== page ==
Call for articles: Agricultural biodiversity – Breaking the barriers

AGRICULTURE BLOG.....

Agricultural biodiversity plays a huge role in maintaining resilient local economies, balanced diets and balanced ecosystems. The rapid disappearance of agricultural biodiversity and the lack of measures to protect it are therefore great causes of concern.

Mainstream agricultural policies, which generally promote monoculture agriculture, Genetically Modified Organisms (GMOs) and Intellectual Property Rights threaten such agricultural biodiversity, having an impact on agricultural landscapes, species, varieties, breeds, the wild relatives of crops and livestock, pollinators, micro-organisms and genes. These policies and practices lead to the disappearance of plant and animal species, and the knowledge embedded in their management and use.

The good news is that in recent years many promising initiatives have been launched around the world that aim to preserve and manage agricultural biodiversity. Small-scale family farmers often play a central role in these, acting as custodians of biodiversity. But other actors and institutions also play important roles. Producers, public and…

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About Graduate Farmers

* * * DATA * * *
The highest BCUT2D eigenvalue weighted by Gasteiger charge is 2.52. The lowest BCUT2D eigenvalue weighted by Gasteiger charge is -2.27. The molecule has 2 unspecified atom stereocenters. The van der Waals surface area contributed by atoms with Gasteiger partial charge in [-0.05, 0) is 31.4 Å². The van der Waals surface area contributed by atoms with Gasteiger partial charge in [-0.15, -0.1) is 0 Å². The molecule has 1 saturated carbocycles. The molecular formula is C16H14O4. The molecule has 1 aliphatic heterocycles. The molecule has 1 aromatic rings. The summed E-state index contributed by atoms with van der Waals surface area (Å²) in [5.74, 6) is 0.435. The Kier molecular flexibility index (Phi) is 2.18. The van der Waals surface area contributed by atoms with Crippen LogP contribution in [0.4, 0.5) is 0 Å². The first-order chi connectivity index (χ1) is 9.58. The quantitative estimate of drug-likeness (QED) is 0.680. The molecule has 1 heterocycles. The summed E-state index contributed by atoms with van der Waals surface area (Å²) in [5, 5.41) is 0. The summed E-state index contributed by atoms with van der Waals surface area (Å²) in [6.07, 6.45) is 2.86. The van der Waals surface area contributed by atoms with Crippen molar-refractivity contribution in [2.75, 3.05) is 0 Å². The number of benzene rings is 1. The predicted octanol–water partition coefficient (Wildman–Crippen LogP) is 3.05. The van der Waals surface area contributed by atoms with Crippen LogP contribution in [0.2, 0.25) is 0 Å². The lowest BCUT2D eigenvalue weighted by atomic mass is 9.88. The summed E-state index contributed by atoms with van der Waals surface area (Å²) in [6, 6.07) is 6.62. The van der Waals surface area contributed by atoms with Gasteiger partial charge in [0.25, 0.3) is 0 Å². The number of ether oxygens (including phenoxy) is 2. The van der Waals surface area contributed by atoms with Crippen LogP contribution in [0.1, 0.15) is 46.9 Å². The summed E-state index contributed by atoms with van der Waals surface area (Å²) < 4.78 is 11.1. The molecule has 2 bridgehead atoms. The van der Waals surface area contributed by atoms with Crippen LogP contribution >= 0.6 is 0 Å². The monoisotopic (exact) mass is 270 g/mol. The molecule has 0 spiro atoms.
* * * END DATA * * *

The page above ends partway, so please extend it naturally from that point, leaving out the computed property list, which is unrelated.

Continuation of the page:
TGFA is a civil society organization whose membership base constitute highly learned, capable, experienced and aspirants of becoming commercial farmers in Tanzania. Membership also comprises agricultural consultants (researchers) and retired people from the civil service sectors who deal with agriculture and agriculture marketing in general. The major aim of TGFA is to develop, promote, and influence structured business and initiatives that encourages and motivate youth especially graduates to tap in profitable agriculture value chains in both rural and urban areas in Tanzania with defined rules and regulations. TGFA also aimed at bringing dialogues for advocating improvement of the policy and enabling business environment in the country economy, strengthen information dissemination, technology and innovation, agribusiness development skills, business linkages and reduce constraints along the sector value chain. The word ‘graduate’, as it appears on the title, does not strictly mean that one has to have university degree, rather a catch word that connotes a paradigm shift in thinking, especially in the developing countries, that farming is largely for the unprivileged, most less educated and poor people in rural areas towards a new thinking that farming can only be meaningful and actual backbone of the economy if and only if the highly learned, capable (in terms of finances and other resources) and inspired individuals in urban areas embark into it even as part-timers.
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